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Watching the Making of...documentary of THE BIRDS (on the "Collector's Edition" dvd) I learned so much about how inventive Hitchcock and his talented team were at putting together this film. I was amazed to discover certain backgrounds were matte-paintings, and not real. I used to think I was good at spotting the fake scenery but Hitch had me fooled this time. Amazing work---these were REAL artists.

 

Miss G

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I live in the Southwest too. Up at Santa Fe they have a lot of very old adobe homes, 200 years old or more. They sell for millions of dollars.

 

I was down in a place in Mexico once, out of Saltillo, and we visited a 300 year old hacienda. Haciendas were the forerunners of American ?ranch style? homes. A hacienda is large and square, actually built on an old Roman style, with a large patio in the center of it.

 

The outer walls are about 15 or more feet high, like a fortress. All the rooms are inside and around all the walls. We could enter most rooms only from the patio, but some rooms had doors in-between them. This place had been lived in for the past 300 years but was still in good shape.

 

These types of buildings are shown in old movies about Mexico and the Spanish days of California. There is usually only one big door leading to the outside. It?s like a garage door for carriages. There is a smaller people door built into one of the double garage type doors. If the Indians or bandits are causing trouble, the double doors are shut and everyone goes in and out through the small door.

 

The way the modern ranch houses are like the haciendas is that they are often L shaped with a patio in back. That?s two of the four walls of a hacienda. If two of these houses were put together, with a patio inside, that would be a hacienda.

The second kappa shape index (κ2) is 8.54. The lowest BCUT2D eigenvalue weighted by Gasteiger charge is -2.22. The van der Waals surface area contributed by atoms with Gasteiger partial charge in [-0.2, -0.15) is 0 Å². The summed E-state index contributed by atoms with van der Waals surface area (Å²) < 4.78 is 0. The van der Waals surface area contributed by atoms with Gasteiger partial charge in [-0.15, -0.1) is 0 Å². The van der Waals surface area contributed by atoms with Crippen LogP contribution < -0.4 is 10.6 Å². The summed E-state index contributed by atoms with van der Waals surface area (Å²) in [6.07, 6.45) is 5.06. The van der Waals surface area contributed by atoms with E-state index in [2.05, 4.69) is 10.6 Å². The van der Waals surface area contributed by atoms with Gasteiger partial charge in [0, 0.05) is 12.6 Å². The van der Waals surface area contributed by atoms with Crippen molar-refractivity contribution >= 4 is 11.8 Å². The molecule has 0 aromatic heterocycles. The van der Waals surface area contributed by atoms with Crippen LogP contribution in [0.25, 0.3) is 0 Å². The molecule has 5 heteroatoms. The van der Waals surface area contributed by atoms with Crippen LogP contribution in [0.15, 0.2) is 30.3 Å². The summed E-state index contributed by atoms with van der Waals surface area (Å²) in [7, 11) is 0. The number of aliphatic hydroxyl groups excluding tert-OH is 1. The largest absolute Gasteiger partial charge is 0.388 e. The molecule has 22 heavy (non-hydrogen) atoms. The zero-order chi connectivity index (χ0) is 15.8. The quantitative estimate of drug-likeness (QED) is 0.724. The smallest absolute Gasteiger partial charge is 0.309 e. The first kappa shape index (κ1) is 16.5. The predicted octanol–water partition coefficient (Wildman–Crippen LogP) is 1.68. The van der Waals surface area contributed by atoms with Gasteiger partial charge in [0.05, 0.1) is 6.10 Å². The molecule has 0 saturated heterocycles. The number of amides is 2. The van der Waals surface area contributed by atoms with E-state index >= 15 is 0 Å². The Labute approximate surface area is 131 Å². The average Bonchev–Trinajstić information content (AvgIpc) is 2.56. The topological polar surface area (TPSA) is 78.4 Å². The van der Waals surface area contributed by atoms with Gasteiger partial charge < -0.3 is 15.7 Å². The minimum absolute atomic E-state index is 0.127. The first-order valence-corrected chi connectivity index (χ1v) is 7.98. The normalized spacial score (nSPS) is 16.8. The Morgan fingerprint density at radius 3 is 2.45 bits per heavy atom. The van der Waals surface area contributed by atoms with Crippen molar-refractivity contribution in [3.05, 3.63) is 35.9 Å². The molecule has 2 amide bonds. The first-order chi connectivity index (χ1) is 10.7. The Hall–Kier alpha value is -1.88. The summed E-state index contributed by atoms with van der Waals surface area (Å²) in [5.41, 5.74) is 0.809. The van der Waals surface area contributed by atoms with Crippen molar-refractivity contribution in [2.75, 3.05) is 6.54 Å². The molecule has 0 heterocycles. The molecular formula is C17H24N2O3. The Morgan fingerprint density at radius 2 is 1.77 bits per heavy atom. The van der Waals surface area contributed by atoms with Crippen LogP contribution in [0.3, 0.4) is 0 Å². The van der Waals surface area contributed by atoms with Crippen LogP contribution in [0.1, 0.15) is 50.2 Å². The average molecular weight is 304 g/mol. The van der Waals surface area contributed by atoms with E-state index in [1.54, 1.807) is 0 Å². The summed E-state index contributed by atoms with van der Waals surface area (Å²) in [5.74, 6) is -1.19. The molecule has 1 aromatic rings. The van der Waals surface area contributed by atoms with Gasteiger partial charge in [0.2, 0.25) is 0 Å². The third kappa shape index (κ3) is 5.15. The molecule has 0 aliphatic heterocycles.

Down in Southern New Mexico and Arizona, some ranch style houses are being built to look like adobe. They are regular wood-frame houses with a coating of brown stucco on the outside to look like a plaster outside covering on a real adobe house.

 

I was inside the house shown in ?Vertigo?, in the little old Spanish town south of San Francisco. The walls are adobe and are about 3 or more feet thick. This cools the house down in the summer, like a cave. Thick dirt or mud walls make the house cool inside in the day and easy to heat at night.

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Is there a resource that tells who really worked on these classic films? For so many years the movies' credits only listed the department heads. Cinesage's example of Forbidden Planet is an example of this.

 

Can we assume that the department heads at least gave approval on the final designs? So that to a certain extent, the designs reflect the head Art Director's aesthetic? Or is it possible that they were sent directly to the director for approval and then the set builders went to work?

 

I'd be interested in seeing a book of credits wherein the list reads something akin to "Lyle R. Wheeler (credited); Joe Blow (actual designs)".

 

IMDb contains extensive production credits, but the site's accuracy is often questionable. A far better resource for films released before 1971 (in fact, the most authoritative source) is the AFI Catalogue, which is available online; though it requires a subscription, you may be able to gain free access to it through your local public library's website (as is the case with one of our local libraries).